A recent decision of the Supreme Court of Canada has ruled that in a multi-party lawsuit, a plaintiff that settles with only some defendants can keep the settlement amounts confidential from the non-settling defendants, at least until the liability of non-settling defendants is determined. The Court’s underlying rationale is that this advances the public interest in promoting settlement of lawsuits.

In Sable Offshore Energy Inc. v. Ameron International Corp., 2013 SCC 37, a decision released on June 21, 2013, the plaintiff sued suppliers of paint, and contractors that had applied the paint to the plaintiff’s structures. The plaintiff entered into Pierringer Agreements with only some of defendants. Pierringer Agreements allow certain defendants to settle with the plaintiff, while leaving the non-settling defendants potentially liable only for the loss they actually caused. All the terms of the settlement agreements were disclosed to the non-settling defendants except for the settlement amounts. Also, to avoid the possibility of being overcompensated, the plaintiff agreed to disclose the settlement amounts to the trial judge once the liability of the non-settling defendants had been determined.

The non-settling defendants applied to the Nova Scotia Supreme Court to compel the plaintiff to disclose the settlement amounts, arguing that non-disclosure impaired their ability to defend the case and impeded their own settlement initiatives.

The Nova Scotia Supreme Court dismissed the application, but the Nova Scotia Court of Appeal overturned that decision and ordered disclosure of the settlement of amounts. The plaintiff appealed to the SCC, which allowed the appeal and refused to order disclosure of the settlement amounts.

The SCC began by noting the public interest in promoting the settlement of lawsuits, in that settlement saves litigants the expense of a trial and conserves judicial resources. The SCC then recognized that settlement privilege promotes this public interest because settlement negotiations will more be more open, and therefore more fruitful if the parties know that the content of settlement negotiations cannot ultimately be disclosed.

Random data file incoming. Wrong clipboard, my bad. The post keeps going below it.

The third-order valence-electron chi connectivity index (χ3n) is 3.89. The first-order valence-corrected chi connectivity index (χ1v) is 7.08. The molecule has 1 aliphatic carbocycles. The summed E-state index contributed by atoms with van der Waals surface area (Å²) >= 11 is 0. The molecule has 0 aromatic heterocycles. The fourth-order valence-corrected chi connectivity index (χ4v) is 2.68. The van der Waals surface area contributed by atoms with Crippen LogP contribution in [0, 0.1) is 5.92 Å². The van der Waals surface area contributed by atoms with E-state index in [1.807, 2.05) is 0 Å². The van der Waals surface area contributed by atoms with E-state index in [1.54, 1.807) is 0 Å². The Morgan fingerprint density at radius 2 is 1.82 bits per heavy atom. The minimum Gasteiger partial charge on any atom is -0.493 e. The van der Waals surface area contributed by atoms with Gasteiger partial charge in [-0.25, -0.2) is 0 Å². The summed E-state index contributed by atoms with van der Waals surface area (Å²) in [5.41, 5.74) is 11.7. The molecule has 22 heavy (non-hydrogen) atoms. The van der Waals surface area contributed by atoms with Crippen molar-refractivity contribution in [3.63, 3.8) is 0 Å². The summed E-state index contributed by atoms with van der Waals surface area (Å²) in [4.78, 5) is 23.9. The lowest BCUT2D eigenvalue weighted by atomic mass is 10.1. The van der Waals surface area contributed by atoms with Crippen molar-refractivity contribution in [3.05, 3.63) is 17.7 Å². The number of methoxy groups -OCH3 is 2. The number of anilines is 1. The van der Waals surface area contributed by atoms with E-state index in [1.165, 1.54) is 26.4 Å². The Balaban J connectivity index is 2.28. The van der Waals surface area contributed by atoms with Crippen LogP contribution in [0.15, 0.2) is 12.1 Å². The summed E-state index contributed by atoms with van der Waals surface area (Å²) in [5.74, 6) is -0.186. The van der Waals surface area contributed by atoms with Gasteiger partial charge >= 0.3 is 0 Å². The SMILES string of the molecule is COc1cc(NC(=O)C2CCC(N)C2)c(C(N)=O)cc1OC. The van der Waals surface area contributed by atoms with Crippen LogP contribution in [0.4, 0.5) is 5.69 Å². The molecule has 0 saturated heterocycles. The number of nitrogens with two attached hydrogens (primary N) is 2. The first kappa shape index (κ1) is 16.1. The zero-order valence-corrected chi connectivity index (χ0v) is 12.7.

Prior to the SCC decision, some lower court decisions had indicated that settlement privilege protected only settlement negotiations, but not concluded settlement agreements. In contrast, the SCC adopted “an approach that more robustly promotes settlement” by indicating that settlement privilege extends to the settlement agreement, as well as the settlement negotiations. The settlement privilege will be lifted only in exceptional cases where the non-settling defendants can show that a competing public interest outweighs the public interest of encouraging settlement, and not merely that disclosure is tactically advantageous to the non-settling defendants.

As the SCC noted, “someone has to go first” when settling multi-party litigation. A plaintiff can now enter into settlement agreements with greater assurance that the non-settling defendants will not be able use the settlement amounts to measure the plaintiff’s negotiation position. Defendants now have less incentive to take a wait-and-see approach to assess how settling defendants fared in their settlement negotiations with the plaintiff. While the dynamics that drive settlement are unique to each case, the SCC’s decision has, on balance, arguably made the law more conducive to settlement of multi-party litigation.